p. 335). An actor can employ several instruments to attain its policy, ranging from diploma-
tic and political to economic and finally to military measures or a mix thereof. In war, it will
predominantly focus on military strategy, but other means may be used simultaneously.
In the case of COIN, the policy objective of an actor would be to defeat the insurgency. If it
decides to pursue solely a military strategy to accomplish the insurgent’s defeat, the assumption
concerning the scope of strategy by Arreguín-Toft (2005) is credible. However, if the counter-
insurgent engages in political as well as military measures on the level of Grand Strategy, the
military strategy employed cannot concentrate solely on the use of one’s armed forces. More
specifically, military strategy might not be in direct pursuit of the policy objective but rather
serving as a tool to change power relationships from which the policy can be attained politically
(Lonsdale, 2009, p. 25). While this in no way neglects the need for military action, it emp-
hasises the importance of closely examining political and military strategy as an intertwined
Depending on the degree to which politics are integrated into the military strategy and in
which way it pursues the insurgent’s defeat, two kinds of COIN are observable. A COIN cam-
paign can be enemy-centric. While this approach appreciates the basic assumptions that con-
stitute an insurgency, especially the population’s support, it seeks to render them irrelevant by
the sole use of military means. Merom (2003, pp. 35-41) identifies two possible strategies, a
counterinsurgent can employ in an enemy-centric campaign. The strategy of annihilation is
arguably the oldest form of COIN, already mentioned by Thucydides when talking about the
Athenian quest for domination in Melos (Merom, 2003, p. 35). Its logic is that by wiping out a
population, an insurgent is easily stripped from both of its vital resources, shelter as well as sup-
port, making continuation of the war either impossible or at the very least too costly. Reverting
Mao’s metaphor, this "hard line" (C. Paul, Clarke, Grill, & Dunigan, 2016, p. 1023) approach
seeks to drain the sea, in which the insurgent "fish" is swimming. After all, without water, "it
cannot survive" (Mao, 1961, p. 93). This strategy was numerously adopted throughout history,
for example by the Germans in South-West Africa (1904-1907) or by the Chinese in Tibet in
the 1950s (C. Paul et al., 2016, p. 1034; Pieper, 2016, p. 151). However, in recent times it grew
increasingly rare as human rights and the international humanitarian law spread and an rising
number of actors are restricted in employing such an approach. The strategy of eradication tar-
gets primarily the insurgent fighters, trying to eradicate the insurgency’s military potential. This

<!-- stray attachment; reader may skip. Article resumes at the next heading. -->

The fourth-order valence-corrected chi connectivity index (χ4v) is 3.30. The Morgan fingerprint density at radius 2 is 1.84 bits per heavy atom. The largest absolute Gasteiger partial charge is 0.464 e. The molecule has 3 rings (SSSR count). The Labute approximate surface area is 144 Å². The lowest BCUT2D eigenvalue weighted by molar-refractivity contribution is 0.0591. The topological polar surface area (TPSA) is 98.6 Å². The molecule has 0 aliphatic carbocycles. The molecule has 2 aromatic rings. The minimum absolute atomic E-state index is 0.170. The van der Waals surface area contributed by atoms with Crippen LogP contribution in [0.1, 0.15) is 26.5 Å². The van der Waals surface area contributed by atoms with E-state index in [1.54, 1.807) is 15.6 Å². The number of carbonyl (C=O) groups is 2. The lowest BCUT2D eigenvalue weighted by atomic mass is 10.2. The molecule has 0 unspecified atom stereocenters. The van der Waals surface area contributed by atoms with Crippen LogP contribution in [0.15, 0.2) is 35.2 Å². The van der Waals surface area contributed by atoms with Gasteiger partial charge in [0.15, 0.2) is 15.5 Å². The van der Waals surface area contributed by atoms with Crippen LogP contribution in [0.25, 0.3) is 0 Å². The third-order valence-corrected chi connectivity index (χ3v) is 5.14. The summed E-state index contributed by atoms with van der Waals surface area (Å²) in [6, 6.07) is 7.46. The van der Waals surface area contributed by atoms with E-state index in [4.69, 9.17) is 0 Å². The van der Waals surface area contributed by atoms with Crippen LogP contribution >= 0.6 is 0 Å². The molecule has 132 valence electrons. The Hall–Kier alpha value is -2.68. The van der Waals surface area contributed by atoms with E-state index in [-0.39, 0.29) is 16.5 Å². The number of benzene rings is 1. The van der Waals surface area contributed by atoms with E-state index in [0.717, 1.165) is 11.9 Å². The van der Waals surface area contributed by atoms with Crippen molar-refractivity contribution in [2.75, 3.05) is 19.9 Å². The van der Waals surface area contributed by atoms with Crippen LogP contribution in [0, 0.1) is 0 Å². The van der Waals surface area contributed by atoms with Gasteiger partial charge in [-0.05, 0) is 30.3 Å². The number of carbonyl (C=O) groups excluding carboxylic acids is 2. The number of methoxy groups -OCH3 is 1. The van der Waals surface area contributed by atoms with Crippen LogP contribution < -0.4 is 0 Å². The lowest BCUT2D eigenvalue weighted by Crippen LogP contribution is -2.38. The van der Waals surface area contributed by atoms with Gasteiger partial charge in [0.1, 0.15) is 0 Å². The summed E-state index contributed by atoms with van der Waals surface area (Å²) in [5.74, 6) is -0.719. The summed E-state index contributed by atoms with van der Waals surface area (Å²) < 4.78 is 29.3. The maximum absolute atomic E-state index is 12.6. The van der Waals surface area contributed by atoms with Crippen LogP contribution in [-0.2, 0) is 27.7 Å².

"soft line" (C. Paul et al., 2016, p. 1023) approach constitutes arguably the most conventional
approach to COIN. The counterinsurgent tries to kill or capture the insurgent’s armed forces to
eliminate its capability to continue fighting. To be successful, this approach has to be backed by
sufficient financing, sophisticated intelligence as well as highly competent COIN-trained sol-
diers, since the insurgent will in many cases be able to seek shelter in the civilian population
(Merom, 2003, p. 41).
Alternatively, COIN campaigns can follow a population-centric approach. This strategy
understands popular support as the key factor that enhances the insurgents capabilities and
strengths. By pursuing a strategy of isolation, which means the destruction of the link bet-
ween the insurgency and the population, the counterinsurgent makes the insurgent vulnerable
to kill-or-capture operations (Merom, 2003, p. 38). This approach has most famously been des-
cribed by the U.S. Army in the 2006 Field Manual on Counterinsurgency. As Sewall (2007)
notes, the manual "adopts a population-centered approach instead of one focused primarily,
if not exclusively, on the insurgents" (p. xxiv). As a consequence, three basic principles of a
population-centric approach can be identified. First of all, what distinguishes such COIN cam-
paigns from conventional warfare is the centrality of the civilian. The strategy’s top priority
has to be the isolation of the population from influence of the insurgents. This entails a total
prohibition of collateral damage, since every civilian casualty is legitimizing the insurgent’s
cause. The COIN forces have to guarantee security, which is why conducting defense and stabi-
lity operations is crucial as unstable and insecure environments alienate the population (United
States Army, 2007, p. 1-17).
Second, the field manual emphasises the importance to understand short-term risk as an
operational necessity. Because tactics that rely on firepower instead of manpower greatly reduce
casualties, they are often used by counterinsurgents. Not only can this cause a surge in civilian
casualties, but also hinders soldiers on gathering intelligence from locals. Therefore, the manual
suggests that by taking more tactical risks, strategic risks can be reduced, as less soldiers will
die if the conflict is won faster (Kiras, 2009, p. 267; United States Army, 2007, p. 1-22).
Finally, the manual underlines the special role of non-military efforts in a COIN strategy.
While conventional warfare has a clear-cut division of labour between civilians and the military,
population-centric COIN makes a combined approach of kinetic and non-kinetic measures ne-
cessary at all stages and levels. These efforts can include high level politics like reconciliation